View Full Version : Weathered Scirocco

Dick Sobielo
02-14-2004, 10:34 PM
I recently inherited a 1988 VW Scirocco that has been sitting out in the weather for about five years. What would be a good product to use to restore the finish of the paint? It's clearcoated so most polishing compounds are out of the question. I've tried regular cleaner waxes but they just don't do the trick.
Also, any ideas on how to restore the rear spoiler? It seems to be made from something softer and more porous than the material used on the front of the rubber bumper MGB's ( it's more like REAL rubber ).
Thanks for the help.

02-16-2004, 04:18 AM
Can't help you on the paint. My experience is that clearcoat is pretty hard to revive. I had an 80 GTI with a similar spoiler. It's skinned foam, and I used vinyl top cleaner on it. You can buy black tinted cleaner/restorer for vinyl tops (or convertible tops). How effective this will be will depend on how weathered the spoiler is.

If that doesn't work, you might consider the flexible vinyl paint for bumpers.

02-16-2004, 03:47 PM
First, wash it with Dawn or something similarly harsh to get the wax off. Of course, normally you wouldn't do this, but this is a one time thing.

Then try a good clay bar, followed by the cleaner wax and see what happenes.

02-16-2004, 08:01 PM
To decide what to do you'll need to evaluate the condition of the finish. You can think of paint is a thin film of plastic polymer stretched over the car. A clearcoated finish has multiple distinct layers, primer, colored basecoat and clear topcoat.

Weather has probably converted the chemical composition of the outside surface of the topcoat from its original smooth polymer form to a crusty oxide. To rejuvenate a finish in this state you must remove the oxide, expose the remaining polymer and smooth out the surface of the polymer. This is done by a combination of chemical and mechanical ablation of the surface buffing. If the damage is severe in may require wet sanding to remove it.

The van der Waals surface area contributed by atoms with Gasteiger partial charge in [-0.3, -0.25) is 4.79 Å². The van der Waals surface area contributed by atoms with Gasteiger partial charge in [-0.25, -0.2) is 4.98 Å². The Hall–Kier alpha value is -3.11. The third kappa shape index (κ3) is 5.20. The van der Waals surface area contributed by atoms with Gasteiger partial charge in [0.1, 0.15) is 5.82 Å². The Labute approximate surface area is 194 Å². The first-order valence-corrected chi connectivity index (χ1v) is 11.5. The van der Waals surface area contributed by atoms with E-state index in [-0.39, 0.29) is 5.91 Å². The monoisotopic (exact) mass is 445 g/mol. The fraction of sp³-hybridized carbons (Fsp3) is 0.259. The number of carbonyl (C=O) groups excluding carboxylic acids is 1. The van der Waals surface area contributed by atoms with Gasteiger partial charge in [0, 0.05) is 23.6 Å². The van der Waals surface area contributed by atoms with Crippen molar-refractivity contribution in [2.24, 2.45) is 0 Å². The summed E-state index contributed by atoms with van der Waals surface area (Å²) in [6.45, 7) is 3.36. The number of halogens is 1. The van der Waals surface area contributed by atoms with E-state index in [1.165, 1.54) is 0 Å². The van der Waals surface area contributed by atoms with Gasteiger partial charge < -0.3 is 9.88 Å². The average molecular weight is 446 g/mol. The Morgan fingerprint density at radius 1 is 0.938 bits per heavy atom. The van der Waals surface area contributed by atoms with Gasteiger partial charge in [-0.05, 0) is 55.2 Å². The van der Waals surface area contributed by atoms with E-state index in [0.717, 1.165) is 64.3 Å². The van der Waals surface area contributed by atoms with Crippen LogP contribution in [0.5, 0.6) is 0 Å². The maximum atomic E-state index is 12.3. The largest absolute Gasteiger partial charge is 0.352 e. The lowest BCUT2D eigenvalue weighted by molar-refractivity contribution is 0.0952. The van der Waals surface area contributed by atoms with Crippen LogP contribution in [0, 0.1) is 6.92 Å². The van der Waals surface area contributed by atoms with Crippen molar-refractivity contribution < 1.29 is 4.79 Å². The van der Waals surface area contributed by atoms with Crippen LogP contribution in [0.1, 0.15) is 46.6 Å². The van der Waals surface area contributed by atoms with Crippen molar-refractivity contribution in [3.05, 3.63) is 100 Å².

Use only products that are specifically intended for clearcoats. Since they are thinner (usually around 0.002") and softer than traditional single stage coatings and because of the optical transmission characteristics of clear bulk solids, clearcoats require finer, more precise abrasives.

If the oxide penetration is only a small percentage of the total thickness of the topcoat you should be able to bring it back fairly easily. If the damage goes too deep you risk buffing through to the basecoat or leaving such a thin coating that it quickly oxidizes through. If the damage goes all the way through the topcoat you're out of luck, you'll need to re-spray.

I tend to use Meguiar's (https://www.meguiars.com/howtocenter/) products. Which specific products are appropriate depends on the extent of the damage.



Super 7
03-09-2004, 12:08 AM
A 1988 Scirocco 16V was my first brand new car. I really really liked it. I would like another, but all the ones I see are thrashed.

Its easire to find a nice Cortina!

At least the body rubber on those is fairly decent and seals to the body.

Dick Sobielo
03-13-2004, 10:25 PM
You're right about the rubber seals. This car is really tight and has no rust at all. Absolutely no dampness or mold in the interior. Even after sitting outside in the Connecticut dampness for several years.
However, it does need a new engine. A minor incovienience for a nice car like this.
Can't wait to drive it!
Thanks everyone for your helpful replies.